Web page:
Halfway through November I realized I wouldn’t have enough time to finish my write-a-book-in-a-month project. Too many things on my plate (which was, incidentally, the same “problem” I faced at Thanksgiving dinner at my mom’s house only literally). So, like Thanksgiving dinner, I ate what was on my plate and then I changed my plans—I can do that, you see—I wrote what little I could, then moved my deadline forward a month. Now it is a write-a-book-in-two-months project—not a problem.
Forgive yourself for falling short of your goals and give yourself permission to change plans. This is not a complicated concept. (of course, taken to the extreme, you’ll get nothing done; so don’t forget to follow through!)
On the flip side, here’s a goal completed: My forty day coffee fast is complete, and I am free to drink coffee at will once again. This morning I made a cup for my wife as I often do but did not feel the need [or want] to make one for myself, so I did not. I’ll probably have one later this afternoon, after my nap.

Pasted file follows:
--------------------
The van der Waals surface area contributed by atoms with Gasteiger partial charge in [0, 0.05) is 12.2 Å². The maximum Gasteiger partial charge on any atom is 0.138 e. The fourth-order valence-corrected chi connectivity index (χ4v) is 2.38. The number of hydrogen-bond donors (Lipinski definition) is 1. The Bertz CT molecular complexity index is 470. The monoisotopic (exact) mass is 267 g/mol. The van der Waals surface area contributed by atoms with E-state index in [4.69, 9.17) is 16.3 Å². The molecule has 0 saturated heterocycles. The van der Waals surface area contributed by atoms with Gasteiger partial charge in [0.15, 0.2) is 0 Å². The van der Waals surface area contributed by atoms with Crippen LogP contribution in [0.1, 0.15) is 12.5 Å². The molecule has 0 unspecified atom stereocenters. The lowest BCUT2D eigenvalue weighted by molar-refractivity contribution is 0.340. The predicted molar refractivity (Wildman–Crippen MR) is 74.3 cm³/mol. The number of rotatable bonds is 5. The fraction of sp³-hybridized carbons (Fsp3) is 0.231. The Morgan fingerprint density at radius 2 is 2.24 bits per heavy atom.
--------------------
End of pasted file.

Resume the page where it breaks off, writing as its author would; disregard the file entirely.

Here’s the thing: I’ve got nothing revelatory to share on the experience. I just did normal stuff without drinking coffee. I had a slight headache from lack of caffeine on day two, but otherwise I was unaffected by the whole thing. The biggest thing I’ve got to show for my effort (effort?) is that I accomplished this goal.
But perhaps there is something else gained. Perhaps my body is slightly less stressed out by the affects of caffeine. Perhaps I am slightly better for it—hard to say—I feel the same as before. Will I return to drinking coffee? Yes I will, but not on a regular basis. If for no other reason, I enjoy the taste more when I haven’t had a cup in a while.
note to self: Forgive yourself for falling short of your goals and give yourself permission to change plans.
Now is the time of year for people with newsletters and blogs to write about what they’re thankful for, culminating in a heartfelt word of “thanks,” put in quotation marks as if they are literally speaking those words to the hypothetical reader. So, let’s get on with it. Continue reading “I Am Thankful For…”